NARCIS (Netherlands)

    Schwendicke, F.; Frencken, J.E.; Bjorndal, L.; Maltz, M.; Manton, D.J.; Ricketts, D.; Van Landuyt, K.; Banerjee, A.; Campus, G.; Domejean, S.; Fontana, M.; Leal, S.; Lo, E.; Machiulskiene, V.; Schulte, A.; Splieth, C.; Zandona, A.F.; Innes, N.P.

    2016-01-01

    The International Caries Consensus Collaboration undertook a consensus process and here presents clinical recommendations for carious tissue removal and managing cavitated carious lesions, including restoration, based on texture of demineralized dentine. Dentists should manage the disease dental

  8. Consensus Through Conversation How to Achieve High-Commitment Decisions

    CERN Document Server

    Dressler, Larry

    2006-01-01

    Facilitation expert Larry Dressler's Consensus Through Conversation is a guide for the effective facilitation and practice of one of business's most popular - but most widely misunderstood - decision-making models: consensus.

  9. 76 FR 45647 - Consensus Standards, Light-Sport Aircraft

    Science.gov (United States)

    2011-07-29

    ... DEPARTMENT OF TRANSPORTATION Federal Aviation Administration Consensus Standards, Light-Sport... previously accepted consensus standards relating to the provisions of the Sport Pilot and Light-Sport... Light Sport Aircraft developed the revised standards with Federal Aviation Administration (FAA...

  10. An overview of radioactive waste management in Canada

    International Nuclear Information System (INIS)

    Liblong, S.W.; Wong, C.F.

    2014-01-01

    As a Tier I nuclear nation, with a comprehensive nuclear sector whose beginnings date back to the 1940's, Canada is faced with radioactive waste management challenges for a diverse range of radioactive material - from very low-level to high-level. The nuclear fuel cycle is fully realized in Canada, from uranium mines and mills through to significant reliance on nuclear energy thorough to a broad-based science & technology platform. Natural Resources Canada is responsible for Canadian nuclear policy, while the provincial governments decide on the management of their resources and energy mix within their jurisdictions. While the fundamental policy regarding responsibility for radioactive waste places the onus on the generator, the means by which this is accomplished is not prescriptive beyond meeting regulatory requirements. As a result, approaches to dealing with radioactive waste have evolved according to the needs and abilities of the various generators. This paper will provide an overview of radioactive waste management in Canada, highlighting the approaches used within various sectors for the different classifications of waste, and will also look at plans for future waste management capabilities being developed at this time (including issues related to disposal vs. management). Challenges to the development of an effective and comprehensive 'Canadian solution' will also be discussed. (author)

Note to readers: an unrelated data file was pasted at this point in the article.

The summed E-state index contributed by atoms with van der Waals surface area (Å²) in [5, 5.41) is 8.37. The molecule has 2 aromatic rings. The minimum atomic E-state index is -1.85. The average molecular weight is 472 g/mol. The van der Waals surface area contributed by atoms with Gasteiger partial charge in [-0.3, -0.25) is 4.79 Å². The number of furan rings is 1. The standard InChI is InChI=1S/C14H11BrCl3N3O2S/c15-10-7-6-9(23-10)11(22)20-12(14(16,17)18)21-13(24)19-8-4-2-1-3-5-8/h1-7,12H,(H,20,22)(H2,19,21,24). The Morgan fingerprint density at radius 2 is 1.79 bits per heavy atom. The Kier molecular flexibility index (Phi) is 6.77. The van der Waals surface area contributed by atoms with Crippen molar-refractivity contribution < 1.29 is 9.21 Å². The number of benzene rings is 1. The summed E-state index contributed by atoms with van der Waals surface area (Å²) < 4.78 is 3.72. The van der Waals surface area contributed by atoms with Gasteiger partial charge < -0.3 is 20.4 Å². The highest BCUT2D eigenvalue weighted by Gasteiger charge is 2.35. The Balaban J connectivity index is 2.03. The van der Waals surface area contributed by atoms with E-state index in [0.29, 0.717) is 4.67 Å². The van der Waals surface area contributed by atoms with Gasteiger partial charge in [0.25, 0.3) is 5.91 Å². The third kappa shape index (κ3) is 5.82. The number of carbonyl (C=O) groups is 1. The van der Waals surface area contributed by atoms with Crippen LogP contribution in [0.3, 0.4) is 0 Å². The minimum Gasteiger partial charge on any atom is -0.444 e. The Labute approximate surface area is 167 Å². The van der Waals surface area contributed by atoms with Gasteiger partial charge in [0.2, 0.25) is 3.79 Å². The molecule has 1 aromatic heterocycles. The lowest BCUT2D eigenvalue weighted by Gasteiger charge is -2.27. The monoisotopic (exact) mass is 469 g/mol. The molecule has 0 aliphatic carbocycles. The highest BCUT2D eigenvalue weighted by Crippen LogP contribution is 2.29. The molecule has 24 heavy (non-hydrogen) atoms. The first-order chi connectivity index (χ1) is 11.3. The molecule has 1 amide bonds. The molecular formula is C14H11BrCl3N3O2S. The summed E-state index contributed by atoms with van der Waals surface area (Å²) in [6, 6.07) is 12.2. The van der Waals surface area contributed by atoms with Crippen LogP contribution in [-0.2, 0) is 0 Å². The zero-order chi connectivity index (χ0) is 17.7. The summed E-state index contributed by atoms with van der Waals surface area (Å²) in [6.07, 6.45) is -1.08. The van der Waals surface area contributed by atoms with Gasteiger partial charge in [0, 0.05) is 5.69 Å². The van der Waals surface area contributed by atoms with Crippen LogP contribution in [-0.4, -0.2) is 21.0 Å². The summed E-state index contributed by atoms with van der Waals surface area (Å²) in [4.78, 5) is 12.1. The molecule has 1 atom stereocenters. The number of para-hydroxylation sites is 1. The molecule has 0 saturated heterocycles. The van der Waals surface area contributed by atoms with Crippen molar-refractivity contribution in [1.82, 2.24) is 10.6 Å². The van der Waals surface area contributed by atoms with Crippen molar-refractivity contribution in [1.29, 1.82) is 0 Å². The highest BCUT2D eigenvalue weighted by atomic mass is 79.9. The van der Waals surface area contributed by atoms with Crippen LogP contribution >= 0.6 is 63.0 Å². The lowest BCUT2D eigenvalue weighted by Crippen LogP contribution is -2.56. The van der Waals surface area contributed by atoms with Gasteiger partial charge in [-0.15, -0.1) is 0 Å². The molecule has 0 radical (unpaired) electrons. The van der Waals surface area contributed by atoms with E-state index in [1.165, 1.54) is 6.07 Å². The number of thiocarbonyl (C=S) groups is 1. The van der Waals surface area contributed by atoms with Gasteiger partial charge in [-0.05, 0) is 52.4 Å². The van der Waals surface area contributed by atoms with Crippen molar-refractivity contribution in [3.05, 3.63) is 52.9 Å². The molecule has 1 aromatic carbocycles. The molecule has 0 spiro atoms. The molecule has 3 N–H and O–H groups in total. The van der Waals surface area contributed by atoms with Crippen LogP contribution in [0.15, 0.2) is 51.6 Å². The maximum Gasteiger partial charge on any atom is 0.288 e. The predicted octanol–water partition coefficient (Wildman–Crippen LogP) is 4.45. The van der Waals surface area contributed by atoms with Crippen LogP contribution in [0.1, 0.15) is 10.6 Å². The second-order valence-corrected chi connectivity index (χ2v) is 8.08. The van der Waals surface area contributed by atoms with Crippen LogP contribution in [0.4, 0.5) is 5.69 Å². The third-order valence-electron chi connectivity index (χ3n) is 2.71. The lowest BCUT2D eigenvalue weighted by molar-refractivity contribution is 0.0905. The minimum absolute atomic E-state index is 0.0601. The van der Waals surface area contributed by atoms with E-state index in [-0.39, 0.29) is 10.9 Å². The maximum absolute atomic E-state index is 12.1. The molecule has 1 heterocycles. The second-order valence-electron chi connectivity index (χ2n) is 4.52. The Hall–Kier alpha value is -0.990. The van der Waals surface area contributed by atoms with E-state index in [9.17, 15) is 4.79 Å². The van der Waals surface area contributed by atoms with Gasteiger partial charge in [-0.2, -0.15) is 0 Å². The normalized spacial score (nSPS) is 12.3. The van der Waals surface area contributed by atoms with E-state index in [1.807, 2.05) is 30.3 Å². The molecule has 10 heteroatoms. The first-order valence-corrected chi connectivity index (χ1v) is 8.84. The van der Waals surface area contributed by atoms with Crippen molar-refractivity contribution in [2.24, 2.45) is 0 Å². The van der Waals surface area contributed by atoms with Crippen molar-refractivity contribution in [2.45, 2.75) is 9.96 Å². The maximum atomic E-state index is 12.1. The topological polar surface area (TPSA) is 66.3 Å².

11. Bruxism defined and graded: an international consensus.

    Science.gov (United States)

    Lobbezoo, F; Ahlberg, J; Glaros, A G; Kato, T; Koyano, K; Lavigne, G J; de Leeuw, R; Manfredini, D; Svensson, P; Winocur, E

    2013-01-01

    To date, there is no consensus about the definition and diagnostic grading of bruxism. A written consensus discussion was held among an international group of bruxism experts as to formulate a definition of bruxism and to suggest a grading system for its operationalisation. The expert group defined bruxism as a repetitive jaw-muscle activity characterised by clenching or grinding of the teeth and/or by bracing or thrusting of the mandible. Bruxism has two distinct circadian manifestations: it can occur during sleep (indicated as sleep bruxism) or during wakefulness (indicated as awake bruxism). For the operationalisation of this definition, the expert group proposes a diagnostic grading system of 'possible', 'probable' and 'definite' sleep or awake bruxism. The proposed definition and grading system are suggested for clinical and research purposes in all relevant dental and medical domains. © 2012 Blackwell Publishing Ltd.

  12. ESMO consensus conference on malignant lymphoma

    DEFF Research Database (Denmark)

    Ladetto, M; Buske, C; Hutchings, M

    2016-01-01

    The European Society for Medical Oncology (ESMO) consensus conference on mature B-cell lymphomas and chronic lymphocytic leukaemia (CLL) was held on 20 June 2015 in Lugano, Switzerland, and included a multidisciplinary panel of 25 leading experts. The aim of the conference was to develop recommen......The European Society for Medical Oncology (ESMO) consensus conference on mature B-cell lymphomas and chronic lymphocytic leukaemia (CLL) was held on 20 June 2015 in Lugano, Switzerland, and included a multidisciplinary panel of 25 leading experts. The aim of the conference was to develop...... to their potentially high prognostic value, at least in some lymphoma entities, implementation of interim PET, COO and MRD was highly recommended in the context of clinical trials. All expert panel members approved this final article....

  13. Consensus on Exercise Reporting Template (CERT)

    DEFF Research Database (Denmark)

    Slade, Susan C; Dionne, Clermont E; Underwood, Martin

    2016-01-01